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Review AirPulse A200 active monitor speaker
Active monitors are increasingly popular. And manufacturers know that too. The segment up to about 1000 euros is particularly interesting, because it is 1. no loss. And 2: a reasonable quality is achievable for that money. And that makes it interesting for both target groups. We test the new AirPulse A200. Designed by none other than Phil Jones.
AirPulse falls under the Edifier group. And of course we know that from desktop speakers and small monitor systems. We recently tested the S2000 Pro. Very interesting with a price tag of only 500 euros per pair. Incredible. This AirPulse sells for between 900 euros and 1000 euros over the counter. Yes: twice as expensive. But then you do get a speaker with a ribbon tweeter and a whole bunch of inputs. Among which:
We see very prominently at the top of a ribbon in a horn housing. We are not a direct fan of horns, because it is often very 'in your face'. There are always exceptions of course. And let's be honest: it's a taste issue. We love ribbons, on the other hand. They are fast, open and detailed. And feeding a ribbon in this class… class!
Below the ribbon we see an aluminum woofer for middle and low. The ribbon gets 10 watts to work with, the woofer 55 watts. A hear doesn't need that much. So that 10 watts is more than enough. We cannot find the crossover, but we are guessing that it is around 2000 Hz. Maybe a bit higher - 3500 Hz - to de-stress the ribbon. And an aluminum woofer can handle quite a bit.
We connected the two monitors in the study. This way we can play with it all day long. As a source we used a sony dacje on a pc and a Sonos Connect via coaxial in. We've tried Bluetooth - and it works - but haven't played with it much. Coaxial in and through the DAC sounds better. Especially the analog input from the Sony surprised us. That certainly sounds pleasant.
All in all, this seems like a very realistic set-up in a realistic space. Our office requires about 25m2 in size, acoustically comparable to a living room and the controlling electronics are in balance with the speakers.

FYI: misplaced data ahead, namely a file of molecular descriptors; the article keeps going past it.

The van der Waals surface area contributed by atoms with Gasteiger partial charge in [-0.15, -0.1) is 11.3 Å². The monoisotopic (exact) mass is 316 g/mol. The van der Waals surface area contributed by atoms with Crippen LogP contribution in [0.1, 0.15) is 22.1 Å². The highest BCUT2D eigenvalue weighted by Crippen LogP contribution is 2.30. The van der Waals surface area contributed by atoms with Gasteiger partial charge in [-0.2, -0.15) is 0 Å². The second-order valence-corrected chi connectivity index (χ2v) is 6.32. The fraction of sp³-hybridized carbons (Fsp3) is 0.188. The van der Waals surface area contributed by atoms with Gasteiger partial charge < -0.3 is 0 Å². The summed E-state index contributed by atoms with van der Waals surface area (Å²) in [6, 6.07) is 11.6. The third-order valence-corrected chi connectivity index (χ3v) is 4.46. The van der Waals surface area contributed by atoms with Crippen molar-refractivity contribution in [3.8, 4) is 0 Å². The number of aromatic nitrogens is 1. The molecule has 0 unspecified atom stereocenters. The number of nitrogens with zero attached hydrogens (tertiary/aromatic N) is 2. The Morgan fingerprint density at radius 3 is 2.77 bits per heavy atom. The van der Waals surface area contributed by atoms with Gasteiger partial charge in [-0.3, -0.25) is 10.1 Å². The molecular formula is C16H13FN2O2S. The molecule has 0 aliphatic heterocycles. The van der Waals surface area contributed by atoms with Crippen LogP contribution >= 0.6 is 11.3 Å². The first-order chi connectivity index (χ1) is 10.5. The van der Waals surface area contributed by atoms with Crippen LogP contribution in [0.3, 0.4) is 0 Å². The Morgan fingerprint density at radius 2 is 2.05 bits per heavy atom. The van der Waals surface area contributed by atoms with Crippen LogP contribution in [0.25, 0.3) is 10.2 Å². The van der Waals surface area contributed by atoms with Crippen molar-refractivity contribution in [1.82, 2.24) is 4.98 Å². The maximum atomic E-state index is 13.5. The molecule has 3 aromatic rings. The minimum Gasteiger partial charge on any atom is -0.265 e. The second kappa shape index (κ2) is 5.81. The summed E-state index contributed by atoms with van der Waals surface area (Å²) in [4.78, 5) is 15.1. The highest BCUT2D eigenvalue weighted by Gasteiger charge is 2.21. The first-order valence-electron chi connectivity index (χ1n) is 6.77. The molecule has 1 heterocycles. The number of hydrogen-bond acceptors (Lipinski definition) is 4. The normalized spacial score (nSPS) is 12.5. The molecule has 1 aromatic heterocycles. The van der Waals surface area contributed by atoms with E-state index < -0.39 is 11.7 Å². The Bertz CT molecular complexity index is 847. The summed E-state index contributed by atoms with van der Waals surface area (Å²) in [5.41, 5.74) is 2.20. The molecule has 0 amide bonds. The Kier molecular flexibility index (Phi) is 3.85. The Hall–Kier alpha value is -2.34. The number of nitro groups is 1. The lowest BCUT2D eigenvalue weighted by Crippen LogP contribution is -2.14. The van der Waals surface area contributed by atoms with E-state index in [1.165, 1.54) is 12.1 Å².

The AirPulse A200 sounds surprisingly complete with a tendency towards open and clear. We expected that when we see the horn, ribbon and aluminum woofer. The measurements - to be found further on - also show this. Although the low is on steam from about 50 - 60 Hz, the speaker certainly does not sound bare. Provided you place it correctly, of course.
We played all kinds of music. From vocal work to electro-pop, rock and even classical piano. We do not recommend very heavy classical or somewhat brighter piano pieces, but the AirPulse A200 will swallow the rest without a grumble. And for a speaker in this class, we find that really impressive. We know enough equally priced, passive models that cannot do this.
We found electronic music in particular to pass through this system very well. Massive Attack sounds spacious, full and dynamic. And that music makes good use of the speed of the ribbon to bring out the detailed layers. Effects come into the room wonderfully and are placed remarkably precisely. We really hear everything on these monitors.
If we switch to Amelie, the piano can - certainly via the internal dac - come out a bit fierce. That gives some unrest. But things are already better via the Sony DAC and analog input. A tip: get a good converter and the analog input of the AirPulse A200; that often goes better.
The small remote control that AirPulse provides works fine in itself. The only thing is that controlling the volume is a bit slow and without feedback. We have not had any other problems.
The measurement clearly shows that it builds up low from about 50 Hz. We also see a small 'attenuation' around 1 kHz and an increasing high. We expected that. A small peak around 16 kHz may need to give some extra air. The extension of the ribbon runs neatly after 20 KHz. at 22 kHz it is filtered out.
The A200 from AirPulse is a very interesting monitor that many music lovers can enjoy. The soundstage is open, fast and airy. With a lot of detail. However: the horn makes it somewhat direct and less suitable for some dynamic classical work (for example).
The measurements are neat, but show a small limitation in the bass. That is certainly no shame in this class. However: those who like solid and tight low, better look a class higher. We don't gamble in this class that things will get better.
Distortion in the bass is on the high side for our taste. Actually, it is only in order around 200 Hz. Then he dips below 1% to stay there too. Is it audible? That is the question. Is it a shame in this price range? No absolutely not. We have seen these values more often in the past. Especially with more compact speakers.
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